by Nicole Flatow
Last month, with the judicial vacancy crisis still plaguing the federal courts, Sen. Mitch McConnell announced that he would block votes on all federal appeals court nominees until after the November election under the so-called "Thurmond Rule."
“As you know, the ‘Thurmond Rule’ is neither a rule nor a clearly defined event,” ABA President Bill Robinson wrote in a letter to Senate leaders urging them to schedule votes.
But a month later, no votes have been scheduled on appeals court nominees, and Senate Majority Leader Harry Reid has launched a challenge to McConnell’s pledge by filing a motion to invoke cloture on Tenth Circuit nominee Robert Bacharach.
Bacharach is a prime example of the types of consensus nominees that have been held up by Senate obstruction. He was rated unanimously well-qualified by the American Bar Association, has the support of both Republican home-state senators, and was approved by all but one member of the Senate Judiciary Committee two months ago.
The latest explanation for holding up Bacharach and other circuit court nominees is the so-called “Thurmond Rule,” a myth that there is an expiration date for confirming judges, which has been dispelled by legal experts.
But this type of hold-up was typical for appeals court nominees long before McConnell invoked the rule in June. Of the five circuit court nominees confirmed this year, three were confirmed only after Sen. Reid filed cloture, even though all three of them would fill judicial emergency vacancies and were rated unanimously “well-qualified” by the ABA.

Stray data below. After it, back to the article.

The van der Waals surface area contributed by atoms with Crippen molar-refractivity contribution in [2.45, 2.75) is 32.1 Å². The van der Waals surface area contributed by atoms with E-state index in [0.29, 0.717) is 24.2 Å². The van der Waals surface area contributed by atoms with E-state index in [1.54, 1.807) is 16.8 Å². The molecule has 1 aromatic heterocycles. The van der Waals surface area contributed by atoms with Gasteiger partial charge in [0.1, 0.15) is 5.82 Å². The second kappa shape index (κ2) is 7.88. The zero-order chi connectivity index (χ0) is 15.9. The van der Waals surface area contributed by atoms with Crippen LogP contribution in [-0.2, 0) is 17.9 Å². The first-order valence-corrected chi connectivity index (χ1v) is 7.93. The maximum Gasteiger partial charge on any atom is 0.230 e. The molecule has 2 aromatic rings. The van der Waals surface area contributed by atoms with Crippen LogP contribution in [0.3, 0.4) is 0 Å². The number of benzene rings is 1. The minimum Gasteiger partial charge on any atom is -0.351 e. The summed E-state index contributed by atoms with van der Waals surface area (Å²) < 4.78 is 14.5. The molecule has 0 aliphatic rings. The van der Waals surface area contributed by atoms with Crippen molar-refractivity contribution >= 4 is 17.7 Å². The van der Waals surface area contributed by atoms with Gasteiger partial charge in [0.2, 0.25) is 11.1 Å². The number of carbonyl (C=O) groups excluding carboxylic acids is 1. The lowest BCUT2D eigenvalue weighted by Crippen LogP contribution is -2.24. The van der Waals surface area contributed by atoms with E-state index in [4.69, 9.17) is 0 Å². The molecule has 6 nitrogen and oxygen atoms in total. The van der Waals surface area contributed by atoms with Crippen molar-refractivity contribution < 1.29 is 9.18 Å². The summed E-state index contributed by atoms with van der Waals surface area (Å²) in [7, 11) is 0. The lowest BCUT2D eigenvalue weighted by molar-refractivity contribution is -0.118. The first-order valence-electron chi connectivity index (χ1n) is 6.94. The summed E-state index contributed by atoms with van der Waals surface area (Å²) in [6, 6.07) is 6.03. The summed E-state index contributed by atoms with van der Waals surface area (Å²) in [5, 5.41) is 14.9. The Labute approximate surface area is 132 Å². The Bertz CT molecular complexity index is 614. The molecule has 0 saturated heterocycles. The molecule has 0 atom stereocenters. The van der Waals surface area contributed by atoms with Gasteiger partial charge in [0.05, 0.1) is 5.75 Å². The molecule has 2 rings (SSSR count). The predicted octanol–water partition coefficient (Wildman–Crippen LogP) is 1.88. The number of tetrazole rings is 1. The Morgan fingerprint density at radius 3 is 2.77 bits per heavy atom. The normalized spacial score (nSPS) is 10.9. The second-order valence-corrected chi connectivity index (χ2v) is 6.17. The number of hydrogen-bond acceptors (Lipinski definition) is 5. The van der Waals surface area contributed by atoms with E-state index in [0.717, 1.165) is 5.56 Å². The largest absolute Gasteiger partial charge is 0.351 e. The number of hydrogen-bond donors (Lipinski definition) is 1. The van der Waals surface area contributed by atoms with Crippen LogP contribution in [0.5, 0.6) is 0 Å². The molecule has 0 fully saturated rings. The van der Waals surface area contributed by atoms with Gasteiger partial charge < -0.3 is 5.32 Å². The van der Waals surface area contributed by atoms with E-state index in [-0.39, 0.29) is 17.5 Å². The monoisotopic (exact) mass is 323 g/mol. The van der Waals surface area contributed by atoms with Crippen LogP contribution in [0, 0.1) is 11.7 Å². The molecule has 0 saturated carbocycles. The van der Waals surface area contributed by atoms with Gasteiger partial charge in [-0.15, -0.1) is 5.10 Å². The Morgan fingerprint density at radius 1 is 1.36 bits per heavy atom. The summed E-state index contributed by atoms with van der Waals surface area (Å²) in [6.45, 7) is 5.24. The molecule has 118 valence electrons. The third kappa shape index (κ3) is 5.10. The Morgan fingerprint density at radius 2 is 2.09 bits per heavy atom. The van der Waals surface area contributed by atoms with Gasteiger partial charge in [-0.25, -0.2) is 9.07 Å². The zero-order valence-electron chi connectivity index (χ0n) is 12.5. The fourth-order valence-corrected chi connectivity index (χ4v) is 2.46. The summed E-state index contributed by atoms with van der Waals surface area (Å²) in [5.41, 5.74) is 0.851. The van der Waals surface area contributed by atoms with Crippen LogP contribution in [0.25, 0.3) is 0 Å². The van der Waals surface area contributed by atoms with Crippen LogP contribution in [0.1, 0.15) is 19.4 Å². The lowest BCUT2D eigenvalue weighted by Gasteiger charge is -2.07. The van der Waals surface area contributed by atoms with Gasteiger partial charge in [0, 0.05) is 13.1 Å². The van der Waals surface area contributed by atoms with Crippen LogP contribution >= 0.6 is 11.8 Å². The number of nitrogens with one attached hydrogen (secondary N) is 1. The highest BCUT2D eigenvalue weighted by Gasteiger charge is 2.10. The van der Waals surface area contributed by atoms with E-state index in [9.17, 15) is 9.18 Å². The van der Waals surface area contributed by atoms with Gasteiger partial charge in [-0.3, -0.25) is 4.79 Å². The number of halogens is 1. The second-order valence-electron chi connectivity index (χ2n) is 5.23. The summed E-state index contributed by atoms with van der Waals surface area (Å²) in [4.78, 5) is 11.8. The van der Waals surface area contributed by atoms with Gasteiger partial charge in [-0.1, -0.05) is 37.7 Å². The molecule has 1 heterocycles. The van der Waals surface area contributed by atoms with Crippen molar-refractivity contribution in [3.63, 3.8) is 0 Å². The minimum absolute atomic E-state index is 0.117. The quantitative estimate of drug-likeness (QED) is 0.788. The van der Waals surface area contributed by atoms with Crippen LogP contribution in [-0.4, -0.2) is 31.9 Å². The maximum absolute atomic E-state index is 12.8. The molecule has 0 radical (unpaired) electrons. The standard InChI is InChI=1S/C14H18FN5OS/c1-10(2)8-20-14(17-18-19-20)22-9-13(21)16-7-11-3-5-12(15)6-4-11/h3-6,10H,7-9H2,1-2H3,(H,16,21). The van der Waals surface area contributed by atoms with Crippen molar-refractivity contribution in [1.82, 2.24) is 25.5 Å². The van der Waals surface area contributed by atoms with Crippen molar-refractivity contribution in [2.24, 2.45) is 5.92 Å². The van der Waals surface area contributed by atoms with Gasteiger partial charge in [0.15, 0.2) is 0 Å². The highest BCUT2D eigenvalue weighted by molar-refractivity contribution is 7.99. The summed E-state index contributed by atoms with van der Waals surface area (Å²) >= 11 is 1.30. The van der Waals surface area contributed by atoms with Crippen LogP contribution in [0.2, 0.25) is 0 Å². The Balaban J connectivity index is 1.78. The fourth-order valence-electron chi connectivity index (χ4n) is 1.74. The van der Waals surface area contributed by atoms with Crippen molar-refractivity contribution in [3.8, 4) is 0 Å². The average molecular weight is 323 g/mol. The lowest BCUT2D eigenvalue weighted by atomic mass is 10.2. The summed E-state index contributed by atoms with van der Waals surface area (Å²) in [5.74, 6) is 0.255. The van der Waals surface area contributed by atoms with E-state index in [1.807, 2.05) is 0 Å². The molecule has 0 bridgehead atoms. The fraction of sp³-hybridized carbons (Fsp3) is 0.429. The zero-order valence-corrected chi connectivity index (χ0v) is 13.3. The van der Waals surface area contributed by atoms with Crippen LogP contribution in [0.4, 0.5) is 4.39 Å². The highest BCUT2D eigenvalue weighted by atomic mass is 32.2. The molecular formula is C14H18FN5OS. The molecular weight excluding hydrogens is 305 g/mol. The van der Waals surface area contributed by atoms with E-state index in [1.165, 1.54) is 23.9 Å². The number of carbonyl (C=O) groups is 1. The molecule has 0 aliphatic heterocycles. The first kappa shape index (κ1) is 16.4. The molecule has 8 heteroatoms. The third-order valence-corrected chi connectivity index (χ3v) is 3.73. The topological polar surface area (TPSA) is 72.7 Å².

In all, Reid has now filed 30 motions to invoke cloture on Obama judicial nominees, resorting frequently to what was once an extraordinary measure just to get the vacancy rate down to 76. By this point in President George W. Bush’s first term, Senate Democrats had whittled down that number to 29 vacancies.
President Obama is poised to become the first president in recent history to end his first term with more judicial vacancies than he inherited. And yet, obstructionist senators are sitting on the nominations of Bacharach and 19 others ready for an immediate Senate vote.
Bacharach has 13 years of experience as a magistrate judge, and has handled nearly 3,000 civil and criminal matters, presided over 400 judicial settlement conferences, and issued more than 1,600 reports and recommendations.
Noted conservative professor and George W. Bush appointee to the Tenth Circuit, Judge Michael McConnell, recently told The Salt Lake Tribune: “Judge Bacharach has such strong support and such a good reputation across the spectrum that I am hoping that he will be the exception that does get confirmed, even in an election year.”
We’ll find out Monday evening, when the Senate is scheduled to vote on the cloture motion. If the senators don’t instead agree to consent to a vote, 60 votes will be required to invoke cloture and force an up-or-down vote on Bacharach's nomination.